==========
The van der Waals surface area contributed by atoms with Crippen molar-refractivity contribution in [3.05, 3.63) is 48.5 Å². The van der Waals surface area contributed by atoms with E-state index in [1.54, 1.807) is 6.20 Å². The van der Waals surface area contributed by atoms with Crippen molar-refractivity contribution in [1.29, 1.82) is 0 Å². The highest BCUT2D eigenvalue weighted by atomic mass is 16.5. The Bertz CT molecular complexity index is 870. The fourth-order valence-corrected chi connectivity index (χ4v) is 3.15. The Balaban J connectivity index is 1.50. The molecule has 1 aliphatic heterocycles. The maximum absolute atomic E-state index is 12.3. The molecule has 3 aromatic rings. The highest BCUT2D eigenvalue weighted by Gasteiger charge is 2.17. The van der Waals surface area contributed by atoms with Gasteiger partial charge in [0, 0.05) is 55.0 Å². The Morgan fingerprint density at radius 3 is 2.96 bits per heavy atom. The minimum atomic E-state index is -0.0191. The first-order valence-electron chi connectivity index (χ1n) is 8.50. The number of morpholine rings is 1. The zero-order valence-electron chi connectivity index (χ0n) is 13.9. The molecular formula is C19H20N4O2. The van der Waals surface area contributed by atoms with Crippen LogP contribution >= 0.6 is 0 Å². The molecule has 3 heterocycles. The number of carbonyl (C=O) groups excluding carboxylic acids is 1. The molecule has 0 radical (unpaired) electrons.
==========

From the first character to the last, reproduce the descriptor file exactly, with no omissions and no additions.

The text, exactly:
The van der Waals surface area contributed by atoms with Crippen molar-refractivity contribution in [3.05, 3.63) is 48.5 Å². The van der Waals surface area contributed by atoms with E-state index in [1.54, 1.807) is 6.20 Å². The van der Waals surface area contributed by atoms with Crippen molar-refractivity contribution in [1.29, 1.82) is 0 Å². The highest BCUT2D eigenvalue weighted by atomic mass is 16.5. The Bertz CT molecular complexity index is 870. The fourth-order valence-corrected chi connectivity index (χ4v) is 3.15. The Balaban J connectivity index is 1.50. The molecule has 1 aliphatic heterocycles. The maximum absolute atomic E-state index is 12.3. The molecule has 3 aromatic rings. The highest BCUT2D eigenvalue weighted by Gasteiger charge is 2.17. The van der Waals surface area contributed by atoms with Gasteiger partial charge in [0, 0.05) is 55.0 Å². The Morgan fingerprint density at radius 3 is 2.96 bits per heavy atom. The minimum atomic E-state index is -0.0191. The first-order valence-electron chi connectivity index (χ1n) is 8.50. The number of morpholine rings is 1. The zero-order valence-electron chi connectivity index (χ0n) is 13.9. The molecular formula is C19H20N4O2. The van der Waals surface area contributed by atoms with Crippen LogP contribution >= 0.6 is 0 Å². The molecule has 3 heterocycles. The number of carbonyl (C=O) groups excluding carboxylic acids is 1. The molecule has 0 radical (unpaired) electrons.